PLANNERS AND POWER
Planners are basically advisors. Alone, the planner does not have the power to do many of the things that cause change within the community: to
commit public funds, to enact laws, to enter into contracts, or to exercise the power of eminent domain. Where the planner does have some legal powers, perhaps in connection with land-use controls, as discussed in Chapter 9, they are powers granted by the legislative body and removable by that same body. The planner's influence on events, then, stems from the capacity to articulate viewpoints and develop consensus and coalitions among those who do wield significant power.
A plan is a vision of the future. A planner moves events to the extent that he or she can cause that vision to be shared. In the early years of planning—as noted in connection with the Plan of Chicago—the view was that the plan came solely, or almost solely, from the head of the planner. It was then his or her task to sell that vision to the public and to the political establishment of the community. This is exactly what was done with great success in the Chicago case by Burnham and his associates.
A more modern view is that good plans spring from the community itself. In this view the planner's proper role is to facilitate the planning process and to aid it with his or her own expertise, rather than to deliver the plan full blown. Several points can be made in favor of the modern approach. First, it avoids elitism. The planner has particular skills which the average citizen does not have, but that capacity does not make the planner wiser in general. Second, there is no way that the planner, or any other single individual or group, can have a complete and an accurate view of the interests of the citizenry as a whole. Only the individual can really know his or her own needs and preferences. If that is true, only by taking the citizenry into the planning process at an early stage can their interests be fully represented. Last, it may be argued that a plan formed with substantial community input is more likely to be carried out than a plan of equal quality that has simply been drawn up directly by professionals. The very act of participating in the planning process informs the citizen about the details of the plan. Giving time and energy to the process of planning builds the citizens' commitment to the plan. What was "their plan" now becomes "our plan." But there are also some counterarguments. We will come to these shortly.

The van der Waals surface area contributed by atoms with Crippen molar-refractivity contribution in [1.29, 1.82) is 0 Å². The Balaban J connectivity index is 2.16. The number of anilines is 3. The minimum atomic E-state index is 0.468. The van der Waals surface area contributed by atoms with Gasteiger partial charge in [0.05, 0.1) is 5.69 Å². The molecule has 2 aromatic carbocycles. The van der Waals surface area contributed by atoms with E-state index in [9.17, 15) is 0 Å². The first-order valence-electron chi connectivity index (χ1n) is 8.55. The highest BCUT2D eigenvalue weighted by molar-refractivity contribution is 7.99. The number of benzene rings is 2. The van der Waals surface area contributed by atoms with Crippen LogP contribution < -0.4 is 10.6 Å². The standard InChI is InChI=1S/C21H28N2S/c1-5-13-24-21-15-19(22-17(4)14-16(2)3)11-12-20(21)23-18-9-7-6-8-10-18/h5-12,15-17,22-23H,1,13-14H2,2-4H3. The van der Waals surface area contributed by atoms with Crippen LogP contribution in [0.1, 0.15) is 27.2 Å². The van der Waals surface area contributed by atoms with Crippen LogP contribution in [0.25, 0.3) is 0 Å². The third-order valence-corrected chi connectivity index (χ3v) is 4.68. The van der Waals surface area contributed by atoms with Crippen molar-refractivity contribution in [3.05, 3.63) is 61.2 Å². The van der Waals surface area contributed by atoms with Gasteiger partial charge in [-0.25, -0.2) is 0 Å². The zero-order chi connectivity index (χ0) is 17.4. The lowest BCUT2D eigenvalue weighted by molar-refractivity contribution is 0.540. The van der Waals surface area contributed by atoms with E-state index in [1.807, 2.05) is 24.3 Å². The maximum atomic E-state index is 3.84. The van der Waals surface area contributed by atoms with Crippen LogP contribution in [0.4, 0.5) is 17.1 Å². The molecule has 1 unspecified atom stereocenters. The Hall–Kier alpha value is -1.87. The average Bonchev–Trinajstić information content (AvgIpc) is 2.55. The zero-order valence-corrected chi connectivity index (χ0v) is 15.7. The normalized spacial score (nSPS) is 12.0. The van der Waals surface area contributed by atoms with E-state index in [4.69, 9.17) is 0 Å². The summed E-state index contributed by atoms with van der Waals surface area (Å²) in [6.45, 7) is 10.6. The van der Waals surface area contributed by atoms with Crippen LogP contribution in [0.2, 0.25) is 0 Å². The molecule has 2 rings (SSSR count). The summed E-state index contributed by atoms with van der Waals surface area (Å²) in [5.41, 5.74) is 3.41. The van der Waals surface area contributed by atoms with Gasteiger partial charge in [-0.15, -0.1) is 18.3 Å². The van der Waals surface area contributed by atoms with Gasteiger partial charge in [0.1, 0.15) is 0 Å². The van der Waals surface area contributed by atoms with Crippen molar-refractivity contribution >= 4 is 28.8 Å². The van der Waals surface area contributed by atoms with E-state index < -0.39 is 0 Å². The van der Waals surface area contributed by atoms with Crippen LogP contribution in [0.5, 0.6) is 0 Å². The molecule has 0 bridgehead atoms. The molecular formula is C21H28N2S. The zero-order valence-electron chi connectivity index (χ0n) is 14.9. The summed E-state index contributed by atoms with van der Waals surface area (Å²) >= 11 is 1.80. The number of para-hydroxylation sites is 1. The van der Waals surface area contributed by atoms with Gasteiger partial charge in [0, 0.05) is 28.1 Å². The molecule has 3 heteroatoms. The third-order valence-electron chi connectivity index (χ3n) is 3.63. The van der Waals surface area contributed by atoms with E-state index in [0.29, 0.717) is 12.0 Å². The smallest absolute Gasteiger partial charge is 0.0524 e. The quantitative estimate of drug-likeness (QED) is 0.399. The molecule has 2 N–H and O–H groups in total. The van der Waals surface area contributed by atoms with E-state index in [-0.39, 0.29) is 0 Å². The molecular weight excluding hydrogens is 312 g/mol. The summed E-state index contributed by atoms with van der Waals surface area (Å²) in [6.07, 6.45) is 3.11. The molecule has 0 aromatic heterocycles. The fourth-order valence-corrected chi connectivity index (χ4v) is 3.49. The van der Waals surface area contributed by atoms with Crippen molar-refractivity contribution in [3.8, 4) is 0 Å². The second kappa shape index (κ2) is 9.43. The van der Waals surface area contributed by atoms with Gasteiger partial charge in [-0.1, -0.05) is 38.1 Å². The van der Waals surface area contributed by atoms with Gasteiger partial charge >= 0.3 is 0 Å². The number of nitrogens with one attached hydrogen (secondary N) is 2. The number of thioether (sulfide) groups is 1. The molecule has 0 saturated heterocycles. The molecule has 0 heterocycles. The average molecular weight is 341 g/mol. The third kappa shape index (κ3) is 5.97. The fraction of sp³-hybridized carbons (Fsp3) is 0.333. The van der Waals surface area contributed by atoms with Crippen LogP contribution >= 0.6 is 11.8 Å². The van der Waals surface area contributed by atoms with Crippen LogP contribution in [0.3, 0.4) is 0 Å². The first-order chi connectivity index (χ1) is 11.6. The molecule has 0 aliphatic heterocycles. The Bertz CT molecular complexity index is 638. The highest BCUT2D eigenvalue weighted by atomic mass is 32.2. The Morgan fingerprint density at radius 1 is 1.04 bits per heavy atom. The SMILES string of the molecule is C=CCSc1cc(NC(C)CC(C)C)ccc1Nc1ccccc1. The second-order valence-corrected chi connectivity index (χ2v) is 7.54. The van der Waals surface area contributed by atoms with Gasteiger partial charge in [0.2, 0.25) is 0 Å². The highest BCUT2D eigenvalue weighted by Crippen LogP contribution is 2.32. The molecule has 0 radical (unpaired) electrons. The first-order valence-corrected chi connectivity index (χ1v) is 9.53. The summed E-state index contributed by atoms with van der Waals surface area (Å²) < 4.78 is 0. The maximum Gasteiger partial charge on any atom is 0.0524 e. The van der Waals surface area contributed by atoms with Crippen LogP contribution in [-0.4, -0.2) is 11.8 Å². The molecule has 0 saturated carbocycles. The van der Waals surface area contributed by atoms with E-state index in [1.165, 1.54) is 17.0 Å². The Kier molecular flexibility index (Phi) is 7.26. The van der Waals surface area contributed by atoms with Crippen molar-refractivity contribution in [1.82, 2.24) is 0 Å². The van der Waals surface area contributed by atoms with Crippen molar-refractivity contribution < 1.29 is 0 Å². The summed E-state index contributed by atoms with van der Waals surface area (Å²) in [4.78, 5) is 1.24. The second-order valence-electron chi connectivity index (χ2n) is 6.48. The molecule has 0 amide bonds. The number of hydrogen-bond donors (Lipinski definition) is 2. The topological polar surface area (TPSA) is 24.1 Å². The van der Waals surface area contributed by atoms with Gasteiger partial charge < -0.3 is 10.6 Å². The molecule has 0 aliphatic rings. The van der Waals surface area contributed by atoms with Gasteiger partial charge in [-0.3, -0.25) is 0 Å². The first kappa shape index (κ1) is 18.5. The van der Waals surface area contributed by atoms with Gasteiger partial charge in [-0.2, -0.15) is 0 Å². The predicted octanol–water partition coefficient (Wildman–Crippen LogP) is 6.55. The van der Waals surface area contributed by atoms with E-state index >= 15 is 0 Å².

Planners now view involvement with politics very differently than they did a few decades ago. In the 1920s and 1930s, it was common to try to isolate the planning process from politics—to keep planning "above" politics. A common political arrangement was to have the planner report solely to a "nonpolitical" planning board. In time it was realized that since the political sphere was where decisions were made, isolating the planner from politics rendered him or her much less effective. Then, too, it came to be realized that the term nonpolitical is misleading. If one appoints a group of prominent citizens as a lay board, one has, in fact, made a political decision. A group of nonprominent citizens might give the planners a very different set of instructions. No one is really nonpolitical, since everyone has interests and values, and that is the substance of which politics is made.
The notion of the planning function as one that should be nonpolitical came out of the urban political reform movement of the late nineteenth and early twentieth century.1 Political power was wrested from the old machines like New York's Tammany Hall and vested in civil servants; so- called reform administrations; and in some cities, professional, nonpartisan managers. The city manager form of government, in which the elected mayor has a largely ceremonial role and the real administrative responsibility and authority are vested in a city manager hired by the legislative body, comes from the reform movement.
In the reform view, politics was a seamy and often corrupt process, and the more that planning could be kept out of it, the better. A more modern view would be that the reform movement was in some measure a victory of the upper-middle class over machines, which often represented, albeit with some of the gravy skimmed off the top, the working class and newly arrived immigrants. In short, reform was not the elimination of politics so much as a transfer of political power.